U.S. at 819. Finally, Plaintiff bears the burden of establishing that he has standing to assert his claims
in a federal forum. See Lujan, 504 U.S. at 561.
Where, as here, a plaintiff is seeking only injunctive relief, he must establish that he “is
under threat of suffering an injury in fact.” Gaylor v. Hamilton Crossing CMBS, 582 Fed. Appx. 576,
579 (6th Cir., Sept. 4, 2014). The threat of a prospective injury “must be real and immediate and not
premised upon the existence of past injuries alone.” Ibid. In the context of an ADA claim, “a
plaintiff demonstrates the requisite threat of future injury where he establishes (1) a plausible intent to
return to the noncompliant accommodation or (2) that he would return, but is deterred from visiting
the noncompliant accommodation because of the alleged accessibility barriers.” Id. at 580.
Vague and conclusory allegations that a plaintiff intends to return to a location,
however, are insufficient to maintain an ADA claim. See, e.g., Bowman v. Kisan, LLC, 2014 WL
6605605 at *5 (M.D. Tenn., Nov. 19, 2014). When assessing whether a plaintiff’s alleged intent to
return to a location is genuine, courts consider the following factors: (1) the proximity of the
accommodation to the plaintiff’s residence; (2) the plaintiff’s past patronage of the accommodation;
(3) the “definiteness” of the plaintiff’s plans to return; and (4) the plaintiff’s frequency of travel near
the defendant. See Miles v. Garland Lodge and Resort LLC, 2017 WL 82973 at *2 (E.D. Mich., Jan.
In his Amended Complaint, Plaintiff offers two vague and conclusory statements
regarding his alleged intent to return to the Byron Center Tanger Outlet Mall:
The Plaintiff has visited, used, or attempted to use the property which
forms the basis of this lawsuit on, about and between the dates above
referenced, and but for the negligent discrimination they (sic)
encountered on the visit, plans to, and intends to, return to the property
to avail themselves (sic) of the goods and services offered to the public
at the property.
In addition, Plaintiff continues to desire to visit Defendants’ Property in
the future, but continues to be injured in that he is unable to and
continues to be discriminated against due to the architectural barriers
which remain at Defendants’ Property, all in violation of the “Federal
In light of the factors identified above, Plaintiff’s allegations are insufficient. Plaintiff
alleges that he visited the subject property on a single occasion at which time he was a resident of Kent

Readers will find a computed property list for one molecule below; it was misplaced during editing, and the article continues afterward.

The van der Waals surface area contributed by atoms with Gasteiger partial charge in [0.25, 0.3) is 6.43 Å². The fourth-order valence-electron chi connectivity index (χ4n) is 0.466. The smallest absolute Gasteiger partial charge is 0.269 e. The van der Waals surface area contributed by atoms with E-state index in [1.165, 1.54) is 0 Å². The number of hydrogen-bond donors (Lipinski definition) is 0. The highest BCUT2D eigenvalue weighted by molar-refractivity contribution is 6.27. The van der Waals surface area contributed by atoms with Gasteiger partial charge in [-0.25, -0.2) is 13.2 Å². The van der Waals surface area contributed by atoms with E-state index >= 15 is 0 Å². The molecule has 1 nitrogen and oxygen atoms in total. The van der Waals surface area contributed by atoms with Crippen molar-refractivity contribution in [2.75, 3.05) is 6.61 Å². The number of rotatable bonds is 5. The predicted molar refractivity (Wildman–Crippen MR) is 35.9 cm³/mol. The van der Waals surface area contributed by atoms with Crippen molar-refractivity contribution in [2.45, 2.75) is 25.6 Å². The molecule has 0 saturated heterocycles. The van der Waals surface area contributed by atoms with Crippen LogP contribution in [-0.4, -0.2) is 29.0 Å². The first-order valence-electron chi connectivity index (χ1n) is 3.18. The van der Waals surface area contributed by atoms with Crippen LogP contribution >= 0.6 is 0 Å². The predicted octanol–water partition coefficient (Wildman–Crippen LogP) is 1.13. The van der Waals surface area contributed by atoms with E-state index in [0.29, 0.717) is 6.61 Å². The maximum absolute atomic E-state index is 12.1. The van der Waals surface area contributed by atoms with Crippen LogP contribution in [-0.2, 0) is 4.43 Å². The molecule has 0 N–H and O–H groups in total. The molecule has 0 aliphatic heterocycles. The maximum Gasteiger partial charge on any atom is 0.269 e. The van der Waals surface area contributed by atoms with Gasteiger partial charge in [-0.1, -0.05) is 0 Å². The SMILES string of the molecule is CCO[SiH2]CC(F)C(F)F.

County, Michigan, the county in which the property in question is located. Plaintiff alleges that he
has since moved, however, to a neighboring county. Plaintiff’s complaint contains no allegations
regarding the frequency with which, if at all, he travels to the Byron Center area. Finally, Plaintiff’s
assertions, quoted above, hardly establish that his intention to return to the subject property are
definite. Rather, Plaintiff’s allegations are simply imprecise boilerplate.
In response to Defendants’ motion, Plaintiff asserts that he lives 29.5 miles from the
subject property and “frequently travels near the Property.”
These allegations do not advance
Plaintiff’s cause, however, for two reasons. First, these allegations are not contained in Plaintiff’s
complaint, the pleading which is presently subject to examination. See, e.g., Lambert v. Hartman,
517 F.3d 433, 439 (6th Cir. 2008) (a motion under Rule 12 “is a test of the plaintiff’s cause of action
as stated in the complaint”). The Court notes that Plaintiff previously amended his complaint and
failed to include these particular allegations therein. Second, even if these particular allegations are
considered, they do not alter the conclusion that Plaintiff has failed to sufficiently allege his intention
to return to the subject property. The Court finds that the present circumstance is not appreciably
different from that addressed in the Bowman case, where the court dismissed, on standing grounds, an
Here, Bowman makes only conclusory and insufficient allegations
concerning his intent to return. In ¶ 21, he alleges that “Plaintiff, or an
agent of Plaintiff, intends to return and/or has returned to Defendant’s
Hotel to ascertain whether it remains in violation of the ADA.” This
sentence is pure boilerplate and fails to allege with any degree of
specificity that Bowman himself intends to return to the Drake Hotel.
Paragraph 21 also states, without any further explanation, that “Plaintiff
expects to return to Nashville on business and seeks to use Defendant’s
hotel.” Unlike the allegations in Gaylor and other cases cited by
Bowman, this conclusory statement is insufficient to support a plausible
inference that Bowman actually intends to return to the Drake Hotel or
that he has been deterred from visiting the hotel again because of its
alleged lack of a pool lift. Bowman does not allege that he travels to
Nashville often, that he has some fixed engagement or specific future
plans related to Nashville, or even that he has any particular motivation
(family, friends, a particular fraternal organization, etc.) to visit
Nashville or to stay at the Drake Hotel in the future. In the face of
Kisan’s facial challenge, Bowman has failed to meet his burden to show
that his allegations plausibly support the prospect of “actual” or
“imminent” injury from Kisan’s alleged failure to include a pool lift.
Bowman, 2014 WL 6605605 at *5.
In conclusion, Plaintiff has failed to sufficiently allege that he will suffer a future injury
in the absence of injunctive relief. Accordingly, Defendants’ motion to dismiss is granted and
Plaintiff’s action is dismissed. A Judgment consistent with this Opinion will enter.
Dated: January 12, 2018
/s/ Ellen S. Carmody
ELLEN S. CARMODY
U.S. Magistrate Judge